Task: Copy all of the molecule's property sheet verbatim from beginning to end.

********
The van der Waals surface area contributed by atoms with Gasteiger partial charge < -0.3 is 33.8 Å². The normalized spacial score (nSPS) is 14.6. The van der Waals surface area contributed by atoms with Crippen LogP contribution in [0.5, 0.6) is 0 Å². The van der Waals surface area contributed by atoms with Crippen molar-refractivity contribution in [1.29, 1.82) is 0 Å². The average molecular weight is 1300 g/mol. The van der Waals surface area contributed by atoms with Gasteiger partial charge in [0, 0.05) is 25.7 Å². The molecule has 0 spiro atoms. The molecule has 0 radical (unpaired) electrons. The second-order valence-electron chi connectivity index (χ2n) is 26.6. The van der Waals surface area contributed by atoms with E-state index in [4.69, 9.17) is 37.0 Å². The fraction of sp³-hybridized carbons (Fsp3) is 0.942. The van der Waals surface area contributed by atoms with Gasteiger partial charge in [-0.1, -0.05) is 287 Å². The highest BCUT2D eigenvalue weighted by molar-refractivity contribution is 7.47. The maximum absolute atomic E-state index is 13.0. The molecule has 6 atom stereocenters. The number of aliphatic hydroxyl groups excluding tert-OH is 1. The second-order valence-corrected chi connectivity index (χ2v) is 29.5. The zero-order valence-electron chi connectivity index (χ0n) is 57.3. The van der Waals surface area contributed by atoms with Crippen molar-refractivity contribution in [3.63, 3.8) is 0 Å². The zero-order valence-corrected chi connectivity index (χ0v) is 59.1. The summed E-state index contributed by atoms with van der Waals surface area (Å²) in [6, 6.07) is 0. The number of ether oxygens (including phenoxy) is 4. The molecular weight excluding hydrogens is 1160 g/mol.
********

The van der Waals surface area contributed by atoms with Gasteiger partial charge < -0.3 is 33.8 Å². The normalized spacial score (nSPS) is 14.6. The van der Waals surface area contributed by atoms with Crippen LogP contribution in [0.5, 0.6) is 0 Å². The van der Waals surface area contributed by atoms with Crippen molar-refractivity contribution in [1.29, 1.82) is 0 Å². The average molecular weight is 1300 g/mol. The van der Waals surface area contributed by atoms with Gasteiger partial charge in [0, 0.05) is 25.7 Å². The molecule has 0 spiro atoms. The molecule has 0 radical (unpaired) electrons. The second-order valence-electron chi connectivity index (χ2n) is 26.6. The van der Waals surface area contributed by atoms with E-state index in [4.69, 9.17) is 37.0 Å². The fraction of sp³-hybridized carbons (Fsp3) is 0.942. The van der Waals surface area contributed by atoms with Gasteiger partial charge in [-0.1, -0.05) is 287 Å². The highest BCUT2D eigenvalue weighted by molar-refractivity contribution is 7.47. The maximum absolute atomic E-state index is 13.0. The molecule has 6 atom stereocenters. The number of aliphatic hydroxyl groups excluding tert-OH is 1. The second-order valence-corrected chi connectivity index (χ2v) is 29.5. The zero-order valence-electron chi connectivity index (χ0n) is 57.3. The van der Waals surface area contributed by atoms with Crippen molar-refractivity contribution in [3.63, 3.8) is 0 Å². The zero-order valence-corrected chi connectivity index (χ0v) is 59.1. The summed E-state index contributed by atoms with van der Waals surface area (Å²) in [6, 6.07) is 0. The number of ether oxygens (including phenoxy) is 4. The molecular weight excluding hydrogens is 1160 g/mol.